Unveiled as a font of the future, Futura has surprisingly a long history, dating back to the functionally focused Bauhaus era of design in the 1920s. It was clear and legible, virtually the opposite of typefaces like Fraktur, which was ornate and arguably quite hard to read as a result.
Indeed, Paul Renner, the German designer behind Futura, found himself at odds with a Nazi regime that rejected sans serif fonts and embraced Fraktur during the 1930s. At one point, Renner was even arrested by the Nazi leadership for speaking out against them.
In his book about the font’s history, graphic designer, historian and writer Douglas Thomas recounts how left-wing activists and communists actively used Futura in stark contrast with Fraktur-style Blackletter designs. Politics aside, the font’s creator had a deep appreciation for and interest in typography, writing multiple books on the subject over his lifetime. For its part, Futura persisted well beyond the era of its creation and spread over the decades in part simply because it worked well, designed as it was to be a highly readable font.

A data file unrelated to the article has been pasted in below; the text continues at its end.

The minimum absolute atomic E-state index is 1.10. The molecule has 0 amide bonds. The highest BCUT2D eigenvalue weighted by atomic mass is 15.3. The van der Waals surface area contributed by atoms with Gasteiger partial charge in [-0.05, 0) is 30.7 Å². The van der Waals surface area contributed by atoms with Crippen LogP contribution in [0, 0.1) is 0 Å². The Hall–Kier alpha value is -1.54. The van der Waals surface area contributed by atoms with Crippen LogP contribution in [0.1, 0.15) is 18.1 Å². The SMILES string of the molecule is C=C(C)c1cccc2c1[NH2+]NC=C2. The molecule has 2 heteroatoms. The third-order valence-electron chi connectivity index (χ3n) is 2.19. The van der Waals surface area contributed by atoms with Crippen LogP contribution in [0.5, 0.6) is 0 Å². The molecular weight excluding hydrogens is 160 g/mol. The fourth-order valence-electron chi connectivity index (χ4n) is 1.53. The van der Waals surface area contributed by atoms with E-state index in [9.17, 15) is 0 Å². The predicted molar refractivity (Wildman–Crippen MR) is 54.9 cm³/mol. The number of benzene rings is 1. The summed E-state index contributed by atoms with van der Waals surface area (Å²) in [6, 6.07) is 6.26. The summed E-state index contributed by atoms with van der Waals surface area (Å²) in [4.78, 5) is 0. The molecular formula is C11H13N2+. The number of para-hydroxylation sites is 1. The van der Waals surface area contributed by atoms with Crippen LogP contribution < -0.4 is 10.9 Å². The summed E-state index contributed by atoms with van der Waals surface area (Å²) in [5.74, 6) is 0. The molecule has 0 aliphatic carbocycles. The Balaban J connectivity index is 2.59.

The legibility and simplicity of Futura bolstered its popularity but has also made it one of the most-copied fonts in history. Over the century following its release, typefaces like Vogue, Metro, Spartan and others borrowed from its aesthetic to various degrees. Today, Futura and variations on it can be found on signs, in movies and more — it was even the font selected for a plaque left by Apollo 11 astronauts on the moon.
According to Douglas Thomas, “every major type company of the last 20 years has its own licensed version: Bitstream Futura, Adobe Futura, Paratype Futura, Elser & Flake Futura, Neufville Digital Futura, Berthold Futura, and even Monotype Futura and Linotype Futura.”
Futura, argues Thomas, may look at a glance like other fonts, but is distinctive enough to warrant ongoing attention as “a self-assured geometric sans serif, not too rigid but still precise [with] simplified forms thoughtfully stripped of extraneous complexity, a marriage of hand and machine. It is an aesthetic idea about modernity–clean lines with a slight human touch, embodied in a name filled with hope.”
Special thanks to Ryan Addotta for writing in with this story idea!
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